“It's interesting, because when you first get some help with things, [a coach will] ask you some kind of quite awkward questions like, ‘what's the end game’? And you're like, well, I don't really know, I just wanted to hang around musicians and go gigs. And then it starts to make you think about actually, where's this going?”
Business development also became a priority and Craig’s niche turned out to be full of opportunities to get in front of the right people, but also provide value to that community.
Monetising a niche through strong connections and giving back
Having worked in practices that specialised in the entertainment industry, Craig was already well-connected. A big selling point was that he’d worked in the music industry, which led to him chairing the ICAEW special interest group for entertainment and media for over a decade. He also wrote article and spoke at events for sector groups, giving much needed advisory to an industry where things need to be guided well.
An interesting set of clients on the Zen client roster is drum and bass artists. It started with one client, who became an amazing referral source. This proved the same with comedians, and also with heavy metal musicians (a style close to Craig’s heart). With potential referrals in mind, when a client’s changes agents, Craig makes a point of introducing himself to the agent.
Keeping the plates spinning
Given Craig’s varied interests and endeavours outside of work, he has some key systems in place to keep himself organised and accountable. His goal is always to be as efficient as possible, with three things that support this:
- Default diary - Craig’s default diary creates accountability and efficiency in his week. He is very specific with his scheduled tasks, meetings with team members and also includes his personal appointments like martial arts and time to catch a wave with his son.
- Accountability calls with his coach - A self-admitted meanderer, Craig has weekly accountability calls with his AGC coach keep him in line with his goals and what needs to be done.
- A good team - Craig’s team is now all remote, with team members in the Southwest and an outsourcing team that are supported by solid set of systems and processes that are reviewed on a regular basis.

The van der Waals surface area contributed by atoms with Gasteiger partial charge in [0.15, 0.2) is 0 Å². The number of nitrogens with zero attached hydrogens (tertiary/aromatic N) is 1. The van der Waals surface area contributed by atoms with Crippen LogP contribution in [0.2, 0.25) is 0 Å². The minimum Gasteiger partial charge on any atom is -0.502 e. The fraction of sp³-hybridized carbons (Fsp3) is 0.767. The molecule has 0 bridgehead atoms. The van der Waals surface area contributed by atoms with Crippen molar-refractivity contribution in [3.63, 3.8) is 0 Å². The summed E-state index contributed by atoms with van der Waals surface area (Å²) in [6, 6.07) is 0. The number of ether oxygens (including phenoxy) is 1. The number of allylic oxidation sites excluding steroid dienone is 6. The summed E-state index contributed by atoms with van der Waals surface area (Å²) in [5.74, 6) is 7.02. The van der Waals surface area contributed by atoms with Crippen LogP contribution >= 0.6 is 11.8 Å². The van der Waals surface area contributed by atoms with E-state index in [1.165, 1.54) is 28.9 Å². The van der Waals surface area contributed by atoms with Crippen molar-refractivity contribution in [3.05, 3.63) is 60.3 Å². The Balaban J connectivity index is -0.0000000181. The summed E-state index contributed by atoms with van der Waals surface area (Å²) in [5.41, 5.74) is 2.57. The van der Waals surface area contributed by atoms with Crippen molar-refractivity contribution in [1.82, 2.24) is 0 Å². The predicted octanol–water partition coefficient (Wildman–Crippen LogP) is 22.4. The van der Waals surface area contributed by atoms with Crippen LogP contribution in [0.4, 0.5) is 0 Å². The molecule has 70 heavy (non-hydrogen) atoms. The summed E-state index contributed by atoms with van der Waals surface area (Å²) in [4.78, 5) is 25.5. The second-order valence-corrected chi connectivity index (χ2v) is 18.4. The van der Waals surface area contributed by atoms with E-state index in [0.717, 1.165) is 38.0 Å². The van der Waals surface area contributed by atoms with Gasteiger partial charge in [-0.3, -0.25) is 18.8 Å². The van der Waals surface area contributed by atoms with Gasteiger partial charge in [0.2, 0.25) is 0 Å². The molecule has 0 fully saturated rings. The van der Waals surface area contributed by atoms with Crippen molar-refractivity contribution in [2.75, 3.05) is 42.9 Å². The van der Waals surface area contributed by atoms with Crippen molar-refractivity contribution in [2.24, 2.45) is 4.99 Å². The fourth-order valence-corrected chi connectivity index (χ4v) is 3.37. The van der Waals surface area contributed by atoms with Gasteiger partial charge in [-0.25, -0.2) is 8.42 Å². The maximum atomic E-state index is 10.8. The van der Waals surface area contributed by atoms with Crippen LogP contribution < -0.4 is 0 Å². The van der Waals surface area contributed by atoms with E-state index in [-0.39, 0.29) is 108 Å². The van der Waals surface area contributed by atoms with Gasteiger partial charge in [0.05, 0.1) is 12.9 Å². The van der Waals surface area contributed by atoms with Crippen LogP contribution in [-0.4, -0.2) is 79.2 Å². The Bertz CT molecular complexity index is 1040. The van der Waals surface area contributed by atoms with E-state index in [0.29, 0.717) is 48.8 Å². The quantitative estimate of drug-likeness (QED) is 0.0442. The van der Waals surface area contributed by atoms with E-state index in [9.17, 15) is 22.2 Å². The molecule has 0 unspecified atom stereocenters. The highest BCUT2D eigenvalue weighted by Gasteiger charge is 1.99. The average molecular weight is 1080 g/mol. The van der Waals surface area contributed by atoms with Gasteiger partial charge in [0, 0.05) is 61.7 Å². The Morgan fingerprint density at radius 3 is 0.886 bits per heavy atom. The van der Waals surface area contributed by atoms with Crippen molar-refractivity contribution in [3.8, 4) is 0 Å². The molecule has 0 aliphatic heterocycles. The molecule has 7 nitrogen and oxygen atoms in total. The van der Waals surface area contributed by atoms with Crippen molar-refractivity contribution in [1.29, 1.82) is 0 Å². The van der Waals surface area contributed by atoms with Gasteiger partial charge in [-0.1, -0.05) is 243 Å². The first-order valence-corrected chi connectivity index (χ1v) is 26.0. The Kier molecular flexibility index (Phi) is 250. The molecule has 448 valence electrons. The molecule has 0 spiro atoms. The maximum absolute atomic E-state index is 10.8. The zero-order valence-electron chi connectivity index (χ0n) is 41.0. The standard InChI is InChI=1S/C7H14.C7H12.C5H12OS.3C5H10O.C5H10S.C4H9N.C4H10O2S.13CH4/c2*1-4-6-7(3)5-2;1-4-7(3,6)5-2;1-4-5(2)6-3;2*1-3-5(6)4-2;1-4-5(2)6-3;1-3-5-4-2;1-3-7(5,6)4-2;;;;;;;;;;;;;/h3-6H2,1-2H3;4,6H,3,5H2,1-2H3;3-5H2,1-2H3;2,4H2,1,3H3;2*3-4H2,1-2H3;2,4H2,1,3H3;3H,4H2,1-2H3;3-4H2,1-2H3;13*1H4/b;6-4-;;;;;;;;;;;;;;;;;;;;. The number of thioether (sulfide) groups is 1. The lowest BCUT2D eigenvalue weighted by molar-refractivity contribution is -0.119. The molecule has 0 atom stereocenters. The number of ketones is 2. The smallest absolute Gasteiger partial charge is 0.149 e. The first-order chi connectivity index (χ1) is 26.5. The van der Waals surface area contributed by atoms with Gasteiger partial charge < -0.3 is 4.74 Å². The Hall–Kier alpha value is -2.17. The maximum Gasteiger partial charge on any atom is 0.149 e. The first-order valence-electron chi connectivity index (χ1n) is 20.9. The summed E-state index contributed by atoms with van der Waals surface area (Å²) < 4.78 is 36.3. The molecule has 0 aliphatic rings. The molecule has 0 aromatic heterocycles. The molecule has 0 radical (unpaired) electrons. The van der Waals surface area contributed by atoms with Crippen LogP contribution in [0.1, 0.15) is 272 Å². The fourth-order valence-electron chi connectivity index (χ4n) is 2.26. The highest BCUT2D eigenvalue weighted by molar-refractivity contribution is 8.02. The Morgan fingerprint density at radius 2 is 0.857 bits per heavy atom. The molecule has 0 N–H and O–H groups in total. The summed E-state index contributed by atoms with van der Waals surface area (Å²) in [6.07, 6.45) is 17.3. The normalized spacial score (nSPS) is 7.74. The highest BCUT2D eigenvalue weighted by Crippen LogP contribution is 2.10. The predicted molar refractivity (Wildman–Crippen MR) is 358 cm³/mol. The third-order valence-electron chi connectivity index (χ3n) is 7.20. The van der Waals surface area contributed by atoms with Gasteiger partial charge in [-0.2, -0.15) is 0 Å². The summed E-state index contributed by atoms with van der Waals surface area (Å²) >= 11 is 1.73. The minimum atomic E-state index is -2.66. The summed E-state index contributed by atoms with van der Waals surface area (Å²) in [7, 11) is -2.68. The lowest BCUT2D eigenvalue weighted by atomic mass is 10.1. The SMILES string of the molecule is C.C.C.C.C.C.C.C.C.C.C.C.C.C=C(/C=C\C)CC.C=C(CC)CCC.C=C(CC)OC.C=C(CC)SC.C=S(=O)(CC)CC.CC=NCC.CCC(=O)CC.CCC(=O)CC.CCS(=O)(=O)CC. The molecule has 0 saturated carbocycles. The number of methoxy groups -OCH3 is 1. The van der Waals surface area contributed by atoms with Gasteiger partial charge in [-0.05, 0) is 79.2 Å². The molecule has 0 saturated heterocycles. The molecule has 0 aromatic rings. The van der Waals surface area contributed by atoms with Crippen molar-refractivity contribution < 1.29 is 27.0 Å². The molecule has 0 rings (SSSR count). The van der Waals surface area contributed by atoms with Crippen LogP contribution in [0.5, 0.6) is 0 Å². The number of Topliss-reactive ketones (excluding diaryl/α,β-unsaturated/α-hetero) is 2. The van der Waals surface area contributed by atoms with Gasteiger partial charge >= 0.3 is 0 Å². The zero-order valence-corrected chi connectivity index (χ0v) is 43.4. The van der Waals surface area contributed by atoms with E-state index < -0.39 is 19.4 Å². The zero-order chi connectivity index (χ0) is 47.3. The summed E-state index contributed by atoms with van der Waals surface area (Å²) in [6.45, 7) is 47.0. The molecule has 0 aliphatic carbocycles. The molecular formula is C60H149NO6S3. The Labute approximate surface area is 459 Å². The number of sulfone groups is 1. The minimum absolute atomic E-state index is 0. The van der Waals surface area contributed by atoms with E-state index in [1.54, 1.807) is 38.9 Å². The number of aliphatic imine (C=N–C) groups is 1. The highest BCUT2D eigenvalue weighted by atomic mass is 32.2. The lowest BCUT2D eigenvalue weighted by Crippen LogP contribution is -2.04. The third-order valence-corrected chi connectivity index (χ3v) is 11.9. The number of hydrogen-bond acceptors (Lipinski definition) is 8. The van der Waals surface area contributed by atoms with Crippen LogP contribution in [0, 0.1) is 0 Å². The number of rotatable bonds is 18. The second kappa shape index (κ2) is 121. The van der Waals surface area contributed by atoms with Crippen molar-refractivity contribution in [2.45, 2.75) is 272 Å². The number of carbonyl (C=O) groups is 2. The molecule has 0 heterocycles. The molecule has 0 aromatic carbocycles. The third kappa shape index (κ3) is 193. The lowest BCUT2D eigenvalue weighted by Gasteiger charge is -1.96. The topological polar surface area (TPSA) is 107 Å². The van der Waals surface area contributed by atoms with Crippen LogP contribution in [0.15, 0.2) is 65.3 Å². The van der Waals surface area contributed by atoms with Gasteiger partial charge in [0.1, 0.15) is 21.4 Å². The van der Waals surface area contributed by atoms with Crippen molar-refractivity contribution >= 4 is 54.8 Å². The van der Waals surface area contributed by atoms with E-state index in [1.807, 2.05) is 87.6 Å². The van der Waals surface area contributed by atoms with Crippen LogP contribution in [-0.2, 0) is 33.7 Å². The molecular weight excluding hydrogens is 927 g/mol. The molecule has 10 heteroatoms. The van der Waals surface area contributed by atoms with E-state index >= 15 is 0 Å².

Getting through the hard times
Back in 2019, a two hour daily commute from Somerset to Bristol and back wasn’t providing much joy, and it seemed only natural that Craig and his team eventually transitioned to a hybrid model. And though the pandemic was not on Craig’s SWOT analysis, his dedication to having strong cloud systems and processes in place has enabled Zen to be fully remote since 2020. With this flexibility, Craig and his family took a leap and moved to Cornwall 2021.
In hindsight, Craig credits another strategic decision with keeping Zen successfully operating through the pandemic, which was to focus on building a film and television client base. This sector makes up 80% of the Zen client portfolio, and was not as deeply affected by the pandemic as live entertainment.
Other challenges Craig has faced since starting his practices include staffing (a key staff member had left at the time of the interview) and outsourcing.
Finding the perfect outsourcing solution has also been a big challenge but Craig is one step closer to this after putting a pen to paper for what the ideal outsourcing model looks like for his practice has helped him be more specific when talking to suppliers.
He also names himself as a challenge. (Which we can all relate to, can’t we??) Finding himself good at change when he instigates it but a wheel-spinner when change presents itself unannounced, Craig appreciates a plan and having the accountability through coaching.
Lessons learned: key takeaways from the journey so far
Craig’s path to accountancy and entrepreneurship was not traditional but every experience led him to running a top entertainment industry practice. His lessons learned include:
- When one door closes, another opens
- Take control and get support
- Knowing what you want, not just for the business but for your life and future will pave a clear path
- Delegation, systems and processes are your friends and must be monitored
- Make a plan and execute it in bite-size portions
- Identifying what you want, making a plan and having contingencies are the best things you can do to instigate change.
As Zen and Craig’s two other practices continue to grow, he is looking to the future. And the surf. Stay tuned.
** Zen Accountants is a remote-based practice supporting the entertainment and media sectors clients scross the UK. If you want to get in touch with Craig to learn more about his journey and/or to pick her brain, you can contact him here. **